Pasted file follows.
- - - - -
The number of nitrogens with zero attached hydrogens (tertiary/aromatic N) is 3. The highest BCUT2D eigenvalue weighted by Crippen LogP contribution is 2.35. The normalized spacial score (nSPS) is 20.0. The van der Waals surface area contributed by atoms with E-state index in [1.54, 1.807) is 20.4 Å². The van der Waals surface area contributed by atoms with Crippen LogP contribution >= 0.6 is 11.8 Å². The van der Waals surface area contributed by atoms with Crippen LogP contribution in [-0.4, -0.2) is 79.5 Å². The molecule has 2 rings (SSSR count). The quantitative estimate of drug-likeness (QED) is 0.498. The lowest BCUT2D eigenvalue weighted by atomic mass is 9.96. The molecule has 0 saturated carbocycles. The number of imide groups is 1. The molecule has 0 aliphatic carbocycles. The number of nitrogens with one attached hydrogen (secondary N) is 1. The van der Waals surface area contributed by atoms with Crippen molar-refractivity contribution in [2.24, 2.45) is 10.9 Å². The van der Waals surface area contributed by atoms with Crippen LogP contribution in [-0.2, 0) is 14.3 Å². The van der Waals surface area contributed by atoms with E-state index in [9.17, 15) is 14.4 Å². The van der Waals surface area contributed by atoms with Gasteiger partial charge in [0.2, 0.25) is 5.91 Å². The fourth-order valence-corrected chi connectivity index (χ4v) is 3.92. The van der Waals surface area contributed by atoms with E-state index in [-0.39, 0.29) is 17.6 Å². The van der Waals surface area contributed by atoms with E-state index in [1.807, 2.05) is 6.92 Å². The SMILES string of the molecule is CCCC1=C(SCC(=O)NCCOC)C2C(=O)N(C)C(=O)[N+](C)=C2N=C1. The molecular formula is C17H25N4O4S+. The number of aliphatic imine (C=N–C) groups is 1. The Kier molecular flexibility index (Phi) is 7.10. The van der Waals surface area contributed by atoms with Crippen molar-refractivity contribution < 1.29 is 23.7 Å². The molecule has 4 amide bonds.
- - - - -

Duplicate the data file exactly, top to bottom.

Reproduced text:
The number of nitrogens with zero attached hydrogens (tertiary/aromatic N) is 3. The highest BCUT2D eigenvalue weighted by Crippen LogP contribution is 2.35. The normalized spacial score (nSPS) is 20.0. The van der Waals surface area contributed by atoms with E-state index in [1.54, 1.807) is 20.4 Å². The van der Waals surface area contributed by atoms with Crippen LogP contribution >= 0.6 is 11.8 Å². The van der Waals surface area contributed by atoms with Crippen LogP contribution in [-0.4, -0.2) is 79.5 Å². The molecule has 2 rings (SSSR count). The quantitative estimate of drug-likeness (QED) is 0.498. The lowest BCUT2D eigenvalue weighted by atomic mass is 9.96. The molecule has 0 saturated carbocycles. The number of imide groups is 1. The molecule has 0 aliphatic carbocycles. The number of nitrogens with one attached hydrogen (secondary N) is 1. The van der Waals surface area contributed by atoms with Crippen molar-refractivity contribution in [2.24, 2.45) is 10.9 Å². The van der Waals surface area contributed by atoms with Crippen LogP contribution in [-0.2, 0) is 14.3 Å². The van der Waals surface area contributed by atoms with E-state index in [9.17, 15) is 14.4 Å². The van der Waals surface area contributed by atoms with Gasteiger partial charge in [0.2, 0.25) is 5.91 Å². The fourth-order valence-corrected chi connectivity index (χ4v) is 3.92. The van der Waals surface area contributed by atoms with E-state index in [-0.39, 0.29) is 17.6 Å². The van der Waals surface area contributed by atoms with E-state index in [1.807, 2.05) is 6.92 Å². The SMILES string of the molecule is CCCC1=C(SCC(=O)NCCOC)C2C(=O)N(C)C(=O)[N+](C)=C2N=C1. The molecular formula is C17H25N4O4S+. The number of aliphatic imine (C=N–C) groups is 1. The Kier molecular flexibility index (Phi) is 7.10. The van der Waals surface area contributed by atoms with Crippen molar-refractivity contribution < 1.29 is 23.7 Å². The molecule has 4 amide bonds.